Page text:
The Government Accountability Office has issued a report on the Real Estate Assessment Center’s policies and processes. The report (GAO-19-254) is titled “Real Estate Assessment Center: HUD Should Improve Physical Inspection Process and Oversight of Inspectors.“
The report was sent to Sen. Susan Collins, R-Maine, chairman, Sen. Jack Reed, D-Rhode Island, ranking member of the Senate Appropriations subcommittee on Transportation, Housing and Urban Development and Related Agencies, Rep. David E. Price, D-North Carolina, chairman, and Rep. Mario Diaz-Balart, R-Florida, ranking member of the House Appropriations subcommittee on Transportation, Housing and Urban Development, and Related Agencies, on March 21.
Here are excerpts of summaries associated with the report.
What GAO Found: “The Department of Housing and Urban Development’s (HUD) Real Estate Assessment Center’s (REAC) standardized process to identify physical deficiencies at HUD multifamily properties (including public housing) has some weaknesses. For example, REAC has not conducted a comprehensive review of its inspection process since 2001, even though new risks to its process have emerged, such as property owners misrepresenting the conditions of their properties. A comprehensive review could help REAC identify risks and ensure it is meeting the goal of producing inspections that are reliable, replicable, and reasonable.
“In addition, REAC does not track its progress toward meeting its inspection schedule for certain properties, which could hinder HUD’s ability to take enforcement actions. Finally, in the wake of concerns that inspections were not always identifying troubled properties, REAC and other HUD units, including the Office of Multifamily Housing, made eight recommendations in January 2017 to enhance the inspection process, but HUD had only approved three of these recommendations and had not implemented any of them as of December 2018.
“REAC uses contractors to inspect properties; these contract inspectors are trained and overseen by quality assurance inspectors hired directly by REAC. However, REAC’s processes to select, train, and monitor both contract inspectors and quality assurance inspectors have weaknesses.
- Selection. REAC does not verify the qualifications of contract inspector candidates before they are selected to begin training to become certified inspectors. Formal processes to verify qualifications may help REAC identify unqualified candidates before they begin training and avoid expending resources on training these candidates.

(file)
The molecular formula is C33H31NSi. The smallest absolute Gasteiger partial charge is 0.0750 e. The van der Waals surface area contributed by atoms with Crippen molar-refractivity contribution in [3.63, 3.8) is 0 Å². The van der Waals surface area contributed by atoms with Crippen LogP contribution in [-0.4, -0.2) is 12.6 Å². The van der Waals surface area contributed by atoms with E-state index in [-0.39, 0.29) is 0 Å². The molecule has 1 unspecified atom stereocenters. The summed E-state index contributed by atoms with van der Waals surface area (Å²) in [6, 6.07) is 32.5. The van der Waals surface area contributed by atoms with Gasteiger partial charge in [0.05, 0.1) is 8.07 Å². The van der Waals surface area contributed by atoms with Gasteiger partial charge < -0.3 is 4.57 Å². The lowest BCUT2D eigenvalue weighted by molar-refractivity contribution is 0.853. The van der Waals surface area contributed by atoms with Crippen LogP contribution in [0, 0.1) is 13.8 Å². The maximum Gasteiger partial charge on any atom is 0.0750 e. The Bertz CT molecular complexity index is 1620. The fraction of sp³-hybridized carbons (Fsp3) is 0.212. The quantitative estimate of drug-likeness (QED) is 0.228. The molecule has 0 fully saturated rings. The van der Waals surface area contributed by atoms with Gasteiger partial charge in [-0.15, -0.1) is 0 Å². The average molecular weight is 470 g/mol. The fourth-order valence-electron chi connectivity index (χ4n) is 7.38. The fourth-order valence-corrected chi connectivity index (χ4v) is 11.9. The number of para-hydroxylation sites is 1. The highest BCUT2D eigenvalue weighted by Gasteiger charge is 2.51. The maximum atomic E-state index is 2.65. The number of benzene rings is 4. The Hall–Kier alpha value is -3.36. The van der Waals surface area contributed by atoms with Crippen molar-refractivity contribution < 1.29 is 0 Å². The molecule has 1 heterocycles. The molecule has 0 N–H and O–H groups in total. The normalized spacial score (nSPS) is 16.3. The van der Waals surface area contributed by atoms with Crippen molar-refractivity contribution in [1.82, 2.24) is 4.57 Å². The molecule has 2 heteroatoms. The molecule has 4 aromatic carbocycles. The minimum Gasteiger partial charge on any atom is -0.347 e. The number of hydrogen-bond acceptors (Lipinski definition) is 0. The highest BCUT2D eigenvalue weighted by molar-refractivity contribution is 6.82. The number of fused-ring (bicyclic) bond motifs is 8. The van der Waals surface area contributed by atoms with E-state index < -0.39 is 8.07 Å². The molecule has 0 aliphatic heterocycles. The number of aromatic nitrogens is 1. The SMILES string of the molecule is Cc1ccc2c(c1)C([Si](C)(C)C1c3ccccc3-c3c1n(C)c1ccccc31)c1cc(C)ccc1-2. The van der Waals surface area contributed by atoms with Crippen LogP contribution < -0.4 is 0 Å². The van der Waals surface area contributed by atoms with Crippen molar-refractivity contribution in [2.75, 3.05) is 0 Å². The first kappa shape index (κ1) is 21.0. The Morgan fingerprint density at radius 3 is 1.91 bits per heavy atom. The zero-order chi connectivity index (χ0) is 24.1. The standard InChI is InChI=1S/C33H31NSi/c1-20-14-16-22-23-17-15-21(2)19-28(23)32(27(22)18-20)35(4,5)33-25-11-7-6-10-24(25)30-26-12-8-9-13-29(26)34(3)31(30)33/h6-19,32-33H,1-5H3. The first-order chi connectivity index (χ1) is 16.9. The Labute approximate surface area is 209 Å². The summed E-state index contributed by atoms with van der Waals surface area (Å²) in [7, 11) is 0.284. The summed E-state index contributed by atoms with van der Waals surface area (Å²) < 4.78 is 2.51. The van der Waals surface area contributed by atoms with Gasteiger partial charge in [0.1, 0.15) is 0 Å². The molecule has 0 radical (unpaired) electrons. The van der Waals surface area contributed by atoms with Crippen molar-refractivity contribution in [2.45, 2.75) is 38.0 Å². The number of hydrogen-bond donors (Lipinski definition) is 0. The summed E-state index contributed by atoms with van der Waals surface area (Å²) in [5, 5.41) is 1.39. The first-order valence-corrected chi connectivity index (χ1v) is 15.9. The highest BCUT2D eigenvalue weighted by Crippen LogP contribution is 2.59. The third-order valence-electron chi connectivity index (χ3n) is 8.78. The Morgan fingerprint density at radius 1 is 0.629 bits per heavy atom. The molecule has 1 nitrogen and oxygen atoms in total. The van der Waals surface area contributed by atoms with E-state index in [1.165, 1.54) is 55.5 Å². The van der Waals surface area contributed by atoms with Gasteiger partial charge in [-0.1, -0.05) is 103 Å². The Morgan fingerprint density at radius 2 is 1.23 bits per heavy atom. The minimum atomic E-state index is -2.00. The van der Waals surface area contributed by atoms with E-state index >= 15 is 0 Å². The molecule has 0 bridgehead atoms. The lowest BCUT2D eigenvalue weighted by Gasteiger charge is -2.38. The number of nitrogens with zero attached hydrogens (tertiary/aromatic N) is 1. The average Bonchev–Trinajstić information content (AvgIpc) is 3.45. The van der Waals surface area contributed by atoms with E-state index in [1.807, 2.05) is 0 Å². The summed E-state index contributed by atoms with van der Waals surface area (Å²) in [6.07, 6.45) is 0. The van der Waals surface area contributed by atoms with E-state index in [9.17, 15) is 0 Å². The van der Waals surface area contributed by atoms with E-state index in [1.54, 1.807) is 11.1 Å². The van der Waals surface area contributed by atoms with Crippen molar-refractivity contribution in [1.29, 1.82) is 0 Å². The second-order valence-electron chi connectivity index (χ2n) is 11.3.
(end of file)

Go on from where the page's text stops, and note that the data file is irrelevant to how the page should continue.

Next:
- Training. REAC lacks formal mechanisms to assess the effectiveness of its training program for contract and quality assurance inspectors. In addition, unlike other professional inspection organizations, REAC does not have continuing education requirements. Formal mechanisms to assess the effectiveness of its training program could help REAC ensure that its program supports the development needs of inspectors. Further, requiring continuing education could help REAC ensure that inspectors are current on any changes in REAC’s policies or industry standards.
- Monitoring. REAC has not met management targets for the number and timeliness of its inspection oversight reviews of contract inspectors. For example, REAC has not met its target of conducting three quality assurance reviews of poor-performing contractors per quarter. As a result, if deficiencies are not identified and recorded by contract inspectors, they may not be addressed in a timely manner. In addition, REAC’s performance standards for its quality assurance inspectors have not been updated to reflect their broader job duties, such as conducting inspector oversight reviews and coaching and mentoring contract inspectors. Performance standards that are directly linked to these job duties would help ensure that inspectors are assessed on all of their key responsibilities.”
Why GAO did this study
“Over 2 million low- and moderate-income households live in HUD-assisted (subsidized) or -insured multifamily housing. HUD’s REAC uses contractors to inspect the physical condition of these properties to determine that they are decent, safe, sanitary, and in good repair. The 2017 Consolidated Appropriations Act, Joint Explanatory Statement, included a provision for GAO to review REAC’s policies and processes.
This report discusses, among other things, (1) REAC’s process for identifying physical deficiencies and (2) REAC’s selection, training, and monitoring of contract inspectors and its own quality assurance inspectors. GAO reviewed HUD documents and data related to REAC’s physical inspection process, use of contract and quality assurance inspectors, and enforcement processes. GAO also interviewed HUD officials and housing industry stakeholder groups and conducted discussion groups with contract and quality assurance inspectors.”
What GAO Recommends
“GAO makes 14 recommendations to HUD to improve REAC’s physical inspection process and its selection, training, and monitoring of contract and quality assurance inspectors, among other things. HUD agreed with 11 recommendations, partially agreed with 2, and neither agreed nor disagreed with 1. GAO maintains that its recommendations should be fully addressed to improve the inspection process.”© 2019 Targeted News Service